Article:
About myalgic encephalomyelitis/ME

Many people who live with ME first become ill following an infection, similar to some living with long Covid. Although the initial infection may appear to have receded, patients do not then recover from the often devastating symptoms which persist, and may be lifelong. The range of symptoms is wide and the disease can be fatal. Prevalence estimates vary; the UK rate is generally put at around 250,000 patients, about twice as many as those with multiple sclerosis/MS.

The recovery rate from ME is estimated to be around 5%. As a result, the ME patient community is very familiar with the long-lasting effects of an initial infection which healthcare professionals frequently do not understand and often do not take seriously.

Can the ME community change the way it is viewed? 

Yes. I have advocated over and over again on this blog and elsewhere for a properly planned and executed media strategy. This is the only way to change a deeply entrenched cultural perception of the ME patient community as a nuisance group, undeserving of meaningful research and real treatment options. It is a huge challenge and one which is simply not being addressed. The small amount of media coverage which is achieved by various charities and individual patients is a drop in the ocean of what is actually needed.

However hard it is to see the extensive coverage of issues relating to long Covid and the shoddy treatment which many patients are receiving, the real frustration for me comes from knowing that, unlike the long Covid community, the ME community is failing to use even the most obvious routes to changing its own situation.

In 2019, I wrote a series of posts addressing the media challenges faced by the ME community. A specific pathway was laid out in the third part of that series (second half).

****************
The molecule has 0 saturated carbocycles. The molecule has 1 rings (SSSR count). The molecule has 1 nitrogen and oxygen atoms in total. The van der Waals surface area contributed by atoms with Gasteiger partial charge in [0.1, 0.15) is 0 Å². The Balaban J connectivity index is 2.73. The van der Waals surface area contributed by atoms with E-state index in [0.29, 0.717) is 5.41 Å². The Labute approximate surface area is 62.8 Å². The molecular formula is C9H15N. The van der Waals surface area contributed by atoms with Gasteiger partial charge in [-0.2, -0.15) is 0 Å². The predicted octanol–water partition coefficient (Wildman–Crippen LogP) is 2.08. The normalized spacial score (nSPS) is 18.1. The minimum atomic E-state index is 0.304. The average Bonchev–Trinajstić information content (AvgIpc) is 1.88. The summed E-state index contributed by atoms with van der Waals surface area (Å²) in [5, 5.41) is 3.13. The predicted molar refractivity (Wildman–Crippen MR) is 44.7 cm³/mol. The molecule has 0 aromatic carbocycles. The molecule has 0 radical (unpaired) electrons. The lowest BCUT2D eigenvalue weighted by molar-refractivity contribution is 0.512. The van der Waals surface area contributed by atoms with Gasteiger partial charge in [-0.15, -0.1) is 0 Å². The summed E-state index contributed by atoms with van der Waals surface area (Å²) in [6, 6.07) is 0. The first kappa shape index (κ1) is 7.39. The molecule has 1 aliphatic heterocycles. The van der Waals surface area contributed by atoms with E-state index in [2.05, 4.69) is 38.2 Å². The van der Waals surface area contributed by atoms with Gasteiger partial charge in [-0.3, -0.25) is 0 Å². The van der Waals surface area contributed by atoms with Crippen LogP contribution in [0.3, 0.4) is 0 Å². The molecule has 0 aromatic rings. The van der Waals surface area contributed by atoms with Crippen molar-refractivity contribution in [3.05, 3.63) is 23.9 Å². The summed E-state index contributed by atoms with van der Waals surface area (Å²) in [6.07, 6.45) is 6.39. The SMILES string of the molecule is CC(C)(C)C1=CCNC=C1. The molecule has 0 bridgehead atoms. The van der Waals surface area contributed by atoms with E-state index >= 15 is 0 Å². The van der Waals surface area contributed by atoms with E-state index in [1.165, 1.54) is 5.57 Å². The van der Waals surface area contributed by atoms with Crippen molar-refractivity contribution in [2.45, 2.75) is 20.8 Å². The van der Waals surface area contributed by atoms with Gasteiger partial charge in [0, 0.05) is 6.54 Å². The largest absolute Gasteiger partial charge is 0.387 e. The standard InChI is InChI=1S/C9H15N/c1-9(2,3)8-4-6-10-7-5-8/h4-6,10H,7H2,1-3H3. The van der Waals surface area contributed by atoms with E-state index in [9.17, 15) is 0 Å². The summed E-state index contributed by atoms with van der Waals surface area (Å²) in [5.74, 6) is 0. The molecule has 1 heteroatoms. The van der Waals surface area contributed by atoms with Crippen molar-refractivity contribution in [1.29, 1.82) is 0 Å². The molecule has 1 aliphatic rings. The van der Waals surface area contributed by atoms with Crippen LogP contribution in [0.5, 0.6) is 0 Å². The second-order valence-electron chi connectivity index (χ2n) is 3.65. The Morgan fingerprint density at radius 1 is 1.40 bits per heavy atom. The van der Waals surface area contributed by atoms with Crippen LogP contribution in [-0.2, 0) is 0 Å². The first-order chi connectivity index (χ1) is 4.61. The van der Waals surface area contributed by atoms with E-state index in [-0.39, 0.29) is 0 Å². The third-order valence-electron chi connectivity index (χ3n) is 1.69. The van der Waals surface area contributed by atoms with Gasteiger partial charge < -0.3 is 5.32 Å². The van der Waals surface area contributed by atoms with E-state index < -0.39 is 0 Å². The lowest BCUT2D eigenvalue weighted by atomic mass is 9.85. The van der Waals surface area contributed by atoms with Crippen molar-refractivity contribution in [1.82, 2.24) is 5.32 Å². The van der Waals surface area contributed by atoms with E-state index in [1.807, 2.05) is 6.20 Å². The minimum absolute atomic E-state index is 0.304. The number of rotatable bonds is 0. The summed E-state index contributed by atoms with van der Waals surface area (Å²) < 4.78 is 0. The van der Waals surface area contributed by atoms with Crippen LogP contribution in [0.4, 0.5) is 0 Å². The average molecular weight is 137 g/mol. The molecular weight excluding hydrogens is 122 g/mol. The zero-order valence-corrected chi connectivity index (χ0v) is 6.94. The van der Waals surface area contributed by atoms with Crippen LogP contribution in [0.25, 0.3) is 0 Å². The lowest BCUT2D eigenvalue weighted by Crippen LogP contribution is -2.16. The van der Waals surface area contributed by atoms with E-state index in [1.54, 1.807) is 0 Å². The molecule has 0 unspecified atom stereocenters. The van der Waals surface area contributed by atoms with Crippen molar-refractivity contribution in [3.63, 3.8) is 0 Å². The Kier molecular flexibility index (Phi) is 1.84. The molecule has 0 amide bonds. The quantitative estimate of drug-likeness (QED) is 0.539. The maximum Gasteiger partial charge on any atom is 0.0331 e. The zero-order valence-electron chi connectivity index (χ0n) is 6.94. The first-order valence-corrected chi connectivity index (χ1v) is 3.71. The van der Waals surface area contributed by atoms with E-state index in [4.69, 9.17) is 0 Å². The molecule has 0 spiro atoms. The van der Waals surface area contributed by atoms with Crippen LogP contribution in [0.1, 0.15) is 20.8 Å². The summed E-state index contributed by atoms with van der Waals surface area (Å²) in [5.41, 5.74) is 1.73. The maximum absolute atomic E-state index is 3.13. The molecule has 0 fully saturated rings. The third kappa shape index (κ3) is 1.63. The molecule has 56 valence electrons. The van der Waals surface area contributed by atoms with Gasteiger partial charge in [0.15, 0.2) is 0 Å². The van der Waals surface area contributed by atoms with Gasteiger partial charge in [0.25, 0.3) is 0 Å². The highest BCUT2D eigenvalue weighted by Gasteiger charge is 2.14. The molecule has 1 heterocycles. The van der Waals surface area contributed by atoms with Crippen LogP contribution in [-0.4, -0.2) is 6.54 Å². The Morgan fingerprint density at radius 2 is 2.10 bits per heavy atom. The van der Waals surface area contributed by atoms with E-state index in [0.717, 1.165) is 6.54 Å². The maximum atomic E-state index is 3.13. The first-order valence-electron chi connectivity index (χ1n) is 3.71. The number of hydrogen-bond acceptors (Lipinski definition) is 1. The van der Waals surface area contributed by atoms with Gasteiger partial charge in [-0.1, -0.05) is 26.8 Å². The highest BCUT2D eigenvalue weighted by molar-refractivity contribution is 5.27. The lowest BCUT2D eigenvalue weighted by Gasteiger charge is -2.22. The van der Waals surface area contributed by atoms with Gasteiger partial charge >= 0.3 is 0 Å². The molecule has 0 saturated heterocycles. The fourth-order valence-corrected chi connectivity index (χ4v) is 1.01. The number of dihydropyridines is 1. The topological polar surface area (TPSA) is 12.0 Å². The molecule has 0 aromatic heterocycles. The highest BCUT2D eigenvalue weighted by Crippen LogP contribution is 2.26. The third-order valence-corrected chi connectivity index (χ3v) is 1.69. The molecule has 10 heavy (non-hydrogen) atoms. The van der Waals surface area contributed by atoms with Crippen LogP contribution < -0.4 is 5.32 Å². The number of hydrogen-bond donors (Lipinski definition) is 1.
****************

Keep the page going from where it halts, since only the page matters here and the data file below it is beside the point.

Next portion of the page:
***************************

Five years ago, in February 2015, I wrote this:

Whatever happens next is certainly too late for the millions of patients who have already died during the last eighty years. Most of them never had their illness validated nor were they treated with respect and compassion in their lifetimes. And what assurance is there that anything concrete will happen during the next thirty years? Another generation of us – including me – will have died before then. That sucks.

One Comment leave one →
  1. Lidia Thompson permalink
    March 13, 2021 23:18

    Thank you Valerie for your continuing dedication to M.E.

    It’s possible that the kind of organisation that is needed to change the narrative on ME, might actually have just been formed. It’s called, “The long Covid Alliance” and is based in America.

    Over 50 organisations have joined to date, including our own UK-based ME Association.

    The articles that are posted on their website are excellent. There are many statements within these that make it clear that there is likely to be a link between Long Covid and ME/CFS.

    The $1.1 billion recently alloted to Long Covid research might also be a game changer especially now that many prospective researchers have said that they will be using ME/CFS patients in their control groups.

    Here are the associated links:
    1. https://longcovidalliance.org/
    2. https://www.healthrising.org/blog/2021/02/27/long-covid-chronic-fatigue-syndrom-taylor/

    Here’s hoping!
    Best Regards, Lidia Thompson

    Like